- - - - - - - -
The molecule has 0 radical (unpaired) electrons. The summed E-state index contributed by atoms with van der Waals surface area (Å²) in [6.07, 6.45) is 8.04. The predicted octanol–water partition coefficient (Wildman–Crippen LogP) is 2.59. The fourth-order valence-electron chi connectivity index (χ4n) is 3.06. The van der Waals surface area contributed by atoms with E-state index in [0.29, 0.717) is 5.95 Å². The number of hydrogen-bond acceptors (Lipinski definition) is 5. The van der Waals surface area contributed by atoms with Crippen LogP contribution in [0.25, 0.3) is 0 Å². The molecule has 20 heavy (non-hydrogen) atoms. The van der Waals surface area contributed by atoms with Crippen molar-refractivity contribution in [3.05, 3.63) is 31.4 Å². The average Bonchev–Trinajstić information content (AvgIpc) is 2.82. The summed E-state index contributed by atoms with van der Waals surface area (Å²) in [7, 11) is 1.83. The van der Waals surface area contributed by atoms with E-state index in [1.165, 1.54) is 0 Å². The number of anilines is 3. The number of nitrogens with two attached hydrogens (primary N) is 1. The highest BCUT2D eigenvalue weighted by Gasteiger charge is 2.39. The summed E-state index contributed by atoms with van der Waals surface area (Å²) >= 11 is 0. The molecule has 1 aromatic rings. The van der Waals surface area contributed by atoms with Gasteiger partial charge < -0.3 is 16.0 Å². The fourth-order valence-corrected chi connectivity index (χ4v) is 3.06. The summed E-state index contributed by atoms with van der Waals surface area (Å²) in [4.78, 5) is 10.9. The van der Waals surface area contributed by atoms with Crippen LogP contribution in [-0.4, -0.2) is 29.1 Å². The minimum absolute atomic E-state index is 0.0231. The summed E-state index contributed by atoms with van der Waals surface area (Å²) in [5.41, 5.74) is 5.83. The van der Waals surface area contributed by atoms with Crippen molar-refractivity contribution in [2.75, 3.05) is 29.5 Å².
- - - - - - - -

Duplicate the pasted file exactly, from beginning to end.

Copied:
The molecule has 0 radical (unpaired) electrons. The summed E-state index contributed by atoms with van der Waals surface area (Å²) in [6.07, 6.45) is 8.04. The predicted octanol–water partition coefficient (Wildman–Crippen LogP) is 2.59. The fourth-order valence-electron chi connectivity index (χ4n) is 3.06. The van der Waals surface area contributed by atoms with E-state index in [0.29, 0.717) is 5.95 Å². The number of hydrogen-bond acceptors (Lipinski definition) is 5. The van der Waals surface area contributed by atoms with Crippen LogP contribution in [0.25, 0.3) is 0 Å². The molecule has 20 heavy (non-hydrogen) atoms. The van der Waals surface area contributed by atoms with Crippen molar-refractivity contribution in [3.05, 3.63) is 31.4 Å². The average Bonchev–Trinajstić information content (AvgIpc) is 2.82. The summed E-state index contributed by atoms with van der Waals surface area (Å²) in [7, 11) is 1.83. The van der Waals surface area contributed by atoms with E-state index in [1.165, 1.54) is 0 Å². The number of anilines is 3. The number of nitrogens with two attached hydrogens (primary N) is 1. The highest BCUT2D eigenvalue weighted by Gasteiger charge is 2.39. The summed E-state index contributed by atoms with van der Waals surface area (Å²) >= 11 is 0. The molecule has 1 aromatic rings. The van der Waals surface area contributed by atoms with Gasteiger partial charge < -0.3 is 16.0 Å². The fourth-order valence-corrected chi connectivity index (χ4v) is 3.06. The summed E-state index contributed by atoms with van der Waals surface area (Å²) in [4.78, 5) is 10.9. The van der Waals surface area contributed by atoms with Crippen LogP contribution in [-0.4, -0.2) is 29.1 Å². The minimum absolute atomic E-state index is 0.0231. The summed E-state index contributed by atoms with van der Waals surface area (Å²) in [5.41, 5.74) is 5.83. The van der Waals surface area contributed by atoms with Crippen molar-refractivity contribution in [2.75, 3.05) is 29.5 Å².